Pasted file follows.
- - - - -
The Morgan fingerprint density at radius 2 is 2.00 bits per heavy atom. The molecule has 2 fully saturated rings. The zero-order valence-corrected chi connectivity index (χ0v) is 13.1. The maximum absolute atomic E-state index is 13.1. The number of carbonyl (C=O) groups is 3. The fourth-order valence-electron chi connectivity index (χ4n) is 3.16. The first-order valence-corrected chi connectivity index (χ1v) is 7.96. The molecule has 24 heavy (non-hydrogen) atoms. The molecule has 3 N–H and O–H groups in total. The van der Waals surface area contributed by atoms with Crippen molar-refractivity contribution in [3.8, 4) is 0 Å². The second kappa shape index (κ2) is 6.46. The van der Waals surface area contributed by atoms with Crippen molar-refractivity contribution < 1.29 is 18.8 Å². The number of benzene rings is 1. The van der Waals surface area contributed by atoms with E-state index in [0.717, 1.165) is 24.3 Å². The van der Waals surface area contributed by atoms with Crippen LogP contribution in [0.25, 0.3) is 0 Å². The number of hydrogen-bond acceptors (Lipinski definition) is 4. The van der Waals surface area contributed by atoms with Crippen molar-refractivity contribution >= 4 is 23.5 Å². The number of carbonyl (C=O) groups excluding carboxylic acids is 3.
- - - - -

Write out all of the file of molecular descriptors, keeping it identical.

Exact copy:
The Morgan fingerprint density at radius 2 is 2.00 bits per heavy atom. The molecule has 2 fully saturated rings. The zero-order valence-corrected chi connectivity index (χ0v) is 13.1. The maximum absolute atomic E-state index is 13.1. The number of carbonyl (C=O) groups is 3. The fourth-order valence-electron chi connectivity index (χ4n) is 3.16. The first-order valence-corrected chi connectivity index (χ1v) is 7.96. The molecule has 24 heavy (non-hydrogen) atoms. The molecule has 3 N–H and O–H groups in total. The van der Waals surface area contributed by atoms with Crippen molar-refractivity contribution in [3.8, 4) is 0 Å². The second kappa shape index (κ2) is 6.46. The van der Waals surface area contributed by atoms with Crippen molar-refractivity contribution < 1.29 is 18.8 Å². The number of benzene rings is 1. The van der Waals surface area contributed by atoms with E-state index in [0.717, 1.165) is 24.3 Å². The van der Waals surface area contributed by atoms with Crippen LogP contribution in [0.25, 0.3) is 0 Å². The number of hydrogen-bond acceptors (Lipinski definition) is 4. The van der Waals surface area contributed by atoms with Crippen molar-refractivity contribution >= 4 is 23.5 Å². The number of carbonyl (C=O) groups excluding carboxylic acids is 3.